3. You're keeping secrets
LDRs make it easy to compartmentalise your life. This can be a good thing sometimes – you have plenty of time and space to grow as a person and maintain a healthy amount of independence. But this easy separation of different parts of your life can also mean you’re keeping huge parts of it hidden from your partner.
It really isn’t necessary to share every tiny thought, action and fantasy with your partner. But if you’re keeping big secrets about things related to your deepest values and goals – perhaps because you know they won’t be on board with them – this can be a sign that you might not be in it for the long term.
4. Your interactions are superficial (because anything else leads to an argument)
If you feel like some subjects are ‘sensitive’ (or worse, if you have that ‘walking on eggshells’ feeling about certain conversations) this isn’t a good sign.
Of course there are things that even the best couples have to ‘agree to disagree’ about. But there is a limit, and if you skirt around every disagreement – even those that directly affect your lives together – your relationship can become superficial.
If there’s a big subject you feel ‘stuck’ on, sit down together (digitally or in person) and acknowledge that you need to sort this out before you can move on. If there’s no getting past it, consider whether or not it’s a deal-breaker for you.
5. The long distance thing just isn't for you
Long distance isn’t for everyone. Many people embrace it as a wonderful opportunity to learn more about love, their partner and themselves – even if it’s a non-ideal circumstance. For others, it just isn’t worth it, no matter how much they love their boyfriend/girlfriend. They miss the intimacy too much, or find that the long distance communication methods just don’t provide the same type of connection they crave from seeing their partner IRL.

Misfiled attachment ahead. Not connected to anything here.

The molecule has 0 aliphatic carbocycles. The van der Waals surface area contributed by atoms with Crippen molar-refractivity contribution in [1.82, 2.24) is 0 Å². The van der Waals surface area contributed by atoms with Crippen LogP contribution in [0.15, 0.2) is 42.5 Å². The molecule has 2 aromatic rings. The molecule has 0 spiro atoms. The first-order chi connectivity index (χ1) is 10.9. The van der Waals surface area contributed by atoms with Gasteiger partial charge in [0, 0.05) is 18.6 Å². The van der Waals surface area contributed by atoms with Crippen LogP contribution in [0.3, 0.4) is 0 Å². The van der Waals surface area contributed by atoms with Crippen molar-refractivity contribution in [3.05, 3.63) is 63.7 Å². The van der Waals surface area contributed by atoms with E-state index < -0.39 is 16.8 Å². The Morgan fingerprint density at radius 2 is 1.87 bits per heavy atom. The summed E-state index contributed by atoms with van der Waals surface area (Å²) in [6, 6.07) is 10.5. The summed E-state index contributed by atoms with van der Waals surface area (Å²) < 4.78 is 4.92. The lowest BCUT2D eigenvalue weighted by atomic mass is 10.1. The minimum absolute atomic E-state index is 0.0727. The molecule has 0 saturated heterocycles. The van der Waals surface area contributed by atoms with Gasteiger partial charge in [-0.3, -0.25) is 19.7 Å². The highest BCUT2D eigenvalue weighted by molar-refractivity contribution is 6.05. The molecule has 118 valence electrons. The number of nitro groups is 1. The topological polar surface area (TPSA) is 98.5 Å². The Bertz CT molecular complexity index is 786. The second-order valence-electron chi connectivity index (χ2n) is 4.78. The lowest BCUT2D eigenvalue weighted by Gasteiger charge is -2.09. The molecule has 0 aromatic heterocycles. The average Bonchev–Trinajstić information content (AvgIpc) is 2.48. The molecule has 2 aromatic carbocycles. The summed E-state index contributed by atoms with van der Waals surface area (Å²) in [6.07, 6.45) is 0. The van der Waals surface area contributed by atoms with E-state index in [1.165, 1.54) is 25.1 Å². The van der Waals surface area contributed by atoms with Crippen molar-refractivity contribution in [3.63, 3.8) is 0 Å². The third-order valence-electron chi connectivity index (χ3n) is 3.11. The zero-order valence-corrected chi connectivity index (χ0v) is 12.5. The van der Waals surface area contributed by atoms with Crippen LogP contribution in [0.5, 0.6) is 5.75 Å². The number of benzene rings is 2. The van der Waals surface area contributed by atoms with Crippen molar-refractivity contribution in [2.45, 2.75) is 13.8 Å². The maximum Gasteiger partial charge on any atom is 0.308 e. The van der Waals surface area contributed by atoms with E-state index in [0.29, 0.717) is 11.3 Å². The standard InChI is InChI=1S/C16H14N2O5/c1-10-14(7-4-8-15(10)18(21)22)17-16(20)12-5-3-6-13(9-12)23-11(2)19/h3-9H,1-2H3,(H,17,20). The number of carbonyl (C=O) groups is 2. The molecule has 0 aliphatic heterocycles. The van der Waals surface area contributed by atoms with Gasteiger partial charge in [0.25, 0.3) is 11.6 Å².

If that’s you, there’s absolutely nothing wrong with admitting that.
6. You feel "not good enough"
If your opinions are different to your partner’s, do they respond with curiosity about your perspective and a willingness to discuss and compromise if necessary (a healthy response), or with belittling you and your beliefs (an unhealthy response)?
This doesn’t mean you can’t ever respectfully disagree, or that you can never try to motivate each other to make better choices. This can be part of what gives a relationship that exciting energy that makes you look forward to a future together. There will also be times when you need to acknowledge you’re in the wrong about something. But if you often feel ‘stupid’ or inadequate in your relationship, or like you simply ‘aren’t good enough’, this is a bad sign.
Can you truly say that there is room for you to both be your true best selves in this relationship? If the answer is no, it might be time to reconsider.